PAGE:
Change Management:

Knowing People

Resistance to Change

Understanding and Overcoming Human and Organizational Barriers

 

Vadim Kotelnikov

The key difference between losers and winners:
losers approach possible as impossible;

winners approach impossible as possible.

Vadim Kotelnikov,personal logo


  

"It is easier to resist at the beginning than at the end." – Leonardo da Vinci 

 

 

Resistance to Change in the Workplace

Main Reasons

  • Fear of the unknown. Change implies uncertainty, and uncertainty is uncomfortable. Not knowing what may potentially happen often leads to heightened anxiety. Resisting change is one of the anxiety-reducing actions.1

  • Fear of failure. The new order may require skill and abilities that may be beyond our capabilities. There is resistance to trying a new approach as people know how to operate in the existing order, but fear they will  not be able to acquire the new skills and behavior that will be required of them.

  • Insecurity. Too many people, especially in a losing bureaucratic organization, see change only as a threat, never as an opportunity.

  • Disagreement with the need for change. Associates may feel that the new direction is a wrong direction.

  • Losing something of value. All associates want to know how the change will affect them. If people believe they will wind up losing as a result of the change, they will resist.

  • Leaving a comfort zone. People are afraid to go after what they want because it would force them to stretch their comfort zones. It's only natural to put off things that scare us, to sidestep goals that require us to leave our comfort zone and take a risk.

  • False beliefs. To put themselves at ease and avoid taking the risk, many people fool themselves into believing everything will all work out someday by itself.

  • Misunderstanding and lack of trust. People resist change when they do not understand its implications and perceive that it might cost them much more than they gain. Such situations often occur when trust is lacking between the person initiating the change and the employees.2

  • Inertia. All organizations suffer from inertia to some degree and try to maintain status quo. Change requires effort, oftentimes, a significant one. So, don't underestimate the power of fatigue and burnout.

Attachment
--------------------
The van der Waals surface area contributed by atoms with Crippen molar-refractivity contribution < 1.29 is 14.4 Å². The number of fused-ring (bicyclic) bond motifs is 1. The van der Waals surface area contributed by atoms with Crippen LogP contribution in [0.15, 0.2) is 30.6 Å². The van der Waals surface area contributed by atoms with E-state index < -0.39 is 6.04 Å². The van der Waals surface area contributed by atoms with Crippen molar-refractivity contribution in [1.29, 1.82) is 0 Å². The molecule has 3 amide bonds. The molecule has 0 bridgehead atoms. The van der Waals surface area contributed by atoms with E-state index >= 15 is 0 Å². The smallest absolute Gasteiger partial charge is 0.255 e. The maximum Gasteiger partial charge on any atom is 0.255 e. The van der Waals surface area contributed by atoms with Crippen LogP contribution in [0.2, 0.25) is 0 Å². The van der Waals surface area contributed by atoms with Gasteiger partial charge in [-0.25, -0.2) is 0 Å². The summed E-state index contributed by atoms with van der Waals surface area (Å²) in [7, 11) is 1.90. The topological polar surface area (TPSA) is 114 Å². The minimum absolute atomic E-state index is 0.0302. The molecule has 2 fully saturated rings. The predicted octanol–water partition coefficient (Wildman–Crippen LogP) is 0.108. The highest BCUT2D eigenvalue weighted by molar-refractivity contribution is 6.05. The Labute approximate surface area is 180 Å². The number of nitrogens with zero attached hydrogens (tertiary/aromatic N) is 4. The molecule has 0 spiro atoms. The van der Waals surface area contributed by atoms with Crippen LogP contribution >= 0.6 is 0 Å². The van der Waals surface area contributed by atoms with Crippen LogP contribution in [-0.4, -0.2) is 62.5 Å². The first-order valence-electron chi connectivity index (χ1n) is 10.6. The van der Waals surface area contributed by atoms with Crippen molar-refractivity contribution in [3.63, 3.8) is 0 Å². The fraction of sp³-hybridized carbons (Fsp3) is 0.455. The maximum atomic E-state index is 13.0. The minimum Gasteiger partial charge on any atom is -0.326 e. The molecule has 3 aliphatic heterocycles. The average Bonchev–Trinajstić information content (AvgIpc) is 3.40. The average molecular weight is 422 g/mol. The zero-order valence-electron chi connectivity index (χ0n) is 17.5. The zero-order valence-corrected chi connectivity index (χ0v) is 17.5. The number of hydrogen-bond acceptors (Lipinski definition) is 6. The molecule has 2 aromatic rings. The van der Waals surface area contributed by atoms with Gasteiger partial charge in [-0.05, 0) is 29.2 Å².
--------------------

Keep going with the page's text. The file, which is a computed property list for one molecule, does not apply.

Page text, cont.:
Happy vs Unhappy People

10 Differences

10 Differences between a  Winner and a Loser

12 Leadership Roles

Create an Inspiring Vision & Lead by Example

Overcoming Resistance to Change

Most Common Ways

Why Do People Resist Change?

Most people don't like change because they don't like being changed, don't like their comfort zone being penetrated, and prefer to avoid unexpected results. When change comes into view, fear and resistance to change follow – often despite its obvious benefits.

People fight against change because they:

  • don't think that the change makes sense, or

  • don't understand the change and its implications, or

  • fear the unknown, or

  • fear to lose something they value, or

  • don't want to leave their comfort zone, or

  • avoid the unexpected by staying with the comfortable, or

  • find it difficult to cope with either the level or pace of the change.

Resistance emerges when there s a threat to something the individual values. The threat may be real or it may be just a perception. It may arise from a genuine understanding of the change or from misunderstanding, or even almost total ignorance about it.3

Why Change Fails: 8 Common Errors

Human and Organizational Barriers To Change

If you want to overcome resistance to change and lead change successfully, you must not only pursue your vision while being flexible, but also be aware of the barriers you'll face and know how to deal with them... More

 

 

How To Overcome Resistance To Change

Top 10 Tips

Socrates said that “The secret of change is to focus all of your energy not on fighting the old, but on building the new.”  How could you lead those around you to prepare for change and successfully lay the groundwork for change?... More

10 Commandments of Innovation

Lead Change. Create a mindset of creative dissatisfaction to reduce resistance to change... More

Give People Time To Digest a New Idea

Give people time to digest a new idea. "Be persistent. Don't expect to "win" the first time. Your first job is just to start the other person thinking," advised Benjamin Franklin in his Bargaining Tips.

 

 

People always resist change, new ideas and new courses of action, even if the ideas are good for them. However, if they have an opportunity to digest these ideas for a few days, they may accept them with enthusiasm. Usually, an individual needs from 24 to 72 hours to absorb a new idea. So, present your ideas in very casual way, as thoughts for consideration or as a coaching or searching question, and then just leave the idea with others, say "we'll discuss this later"  and give them an opportunity to think about it for a few days... More

 

 

References:

  1. Managerial Leadership, Peter A. Topping

  2. What Leaders Really Do, John P. Kotter

  3. Performance Management, Phil Baguley

  4. Strategic Management, Alex Miller

  5. Motivation123, Newsletter, Jason Gracia

  6. How to Overcome Resistance to Change in an Organization, Bradley James Bryant